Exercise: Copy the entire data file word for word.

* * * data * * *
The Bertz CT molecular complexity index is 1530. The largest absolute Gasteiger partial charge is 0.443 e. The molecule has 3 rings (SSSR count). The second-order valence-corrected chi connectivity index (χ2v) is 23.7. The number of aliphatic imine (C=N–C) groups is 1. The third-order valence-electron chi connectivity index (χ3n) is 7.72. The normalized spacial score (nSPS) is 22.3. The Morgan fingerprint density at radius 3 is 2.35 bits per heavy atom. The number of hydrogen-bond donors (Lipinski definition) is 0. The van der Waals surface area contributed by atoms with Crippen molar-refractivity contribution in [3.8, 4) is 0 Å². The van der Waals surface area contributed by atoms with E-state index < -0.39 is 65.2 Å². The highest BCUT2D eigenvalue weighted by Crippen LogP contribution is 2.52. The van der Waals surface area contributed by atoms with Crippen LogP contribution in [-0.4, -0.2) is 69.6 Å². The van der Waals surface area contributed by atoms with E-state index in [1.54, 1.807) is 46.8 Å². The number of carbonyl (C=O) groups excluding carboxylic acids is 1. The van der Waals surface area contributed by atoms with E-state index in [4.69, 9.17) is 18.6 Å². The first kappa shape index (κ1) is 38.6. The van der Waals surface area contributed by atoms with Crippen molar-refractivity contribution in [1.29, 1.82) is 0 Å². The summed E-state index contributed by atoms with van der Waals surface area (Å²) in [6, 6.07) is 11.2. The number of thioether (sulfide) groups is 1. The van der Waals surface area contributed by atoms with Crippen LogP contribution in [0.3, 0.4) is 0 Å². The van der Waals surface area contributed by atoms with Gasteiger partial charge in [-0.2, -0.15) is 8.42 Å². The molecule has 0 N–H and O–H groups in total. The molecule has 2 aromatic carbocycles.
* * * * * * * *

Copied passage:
The Bertz CT molecular complexity index is 1530. The largest absolute Gasteiger partial charge is 0.443 e. The molecule has 3 rings (SSSR count). The second-order valence-corrected chi connectivity index (χ2v) is 23.7. The number of aliphatic imine (C=N–C) groups is 1. The third-order valence-electron chi connectivity index (χ3n) is 7.72. The normalized spacial score (nSPS) is 22.3. The Morgan fingerprint density at radius 3 is 2.35 bits per heavy atom. The number of hydrogen-bond donors (Lipinski definition) is 0. The van der Waals surface area contributed by atoms with Crippen molar-refractivity contribution in [3.8, 4) is 0 Å². The van der Waals surface area contributed by atoms with E-state index < -0.39 is 65.2 Å². The highest BCUT2D eigenvalue weighted by Crippen LogP contribution is 2.52. The van der Waals surface area contributed by atoms with Crippen LogP contribution in [-0.4, -0.2) is 69.6 Å². The van der Waals surface area contributed by atoms with E-state index in [1.54, 1.807) is 46.8 Å². The number of carbonyl (C=O) groups excluding carboxylic acids is 1. The van der Waals surface area contributed by atoms with E-state index in [4.69, 9.17) is 18.6 Å². The first kappa shape index (κ1) is 38.6. The van der Waals surface area contributed by atoms with Crippen molar-refractivity contribution in [1.29, 1.82) is 0 Å². The summed E-state index contributed by atoms with van der Waals surface area (Å²) in [6, 6.07) is 11.2. The number of thioether (sulfide) groups is 1. The van der Waals surface area contributed by atoms with Crippen LogP contribution in [0.3, 0.4) is 0 Å². The van der Waals surface area contributed by atoms with Gasteiger partial charge in [-0.2, -0.15) is 8.42 Å². The molecule has 0 N–H and O–H groups in total. The molecule has 2 aromatic carbocycles.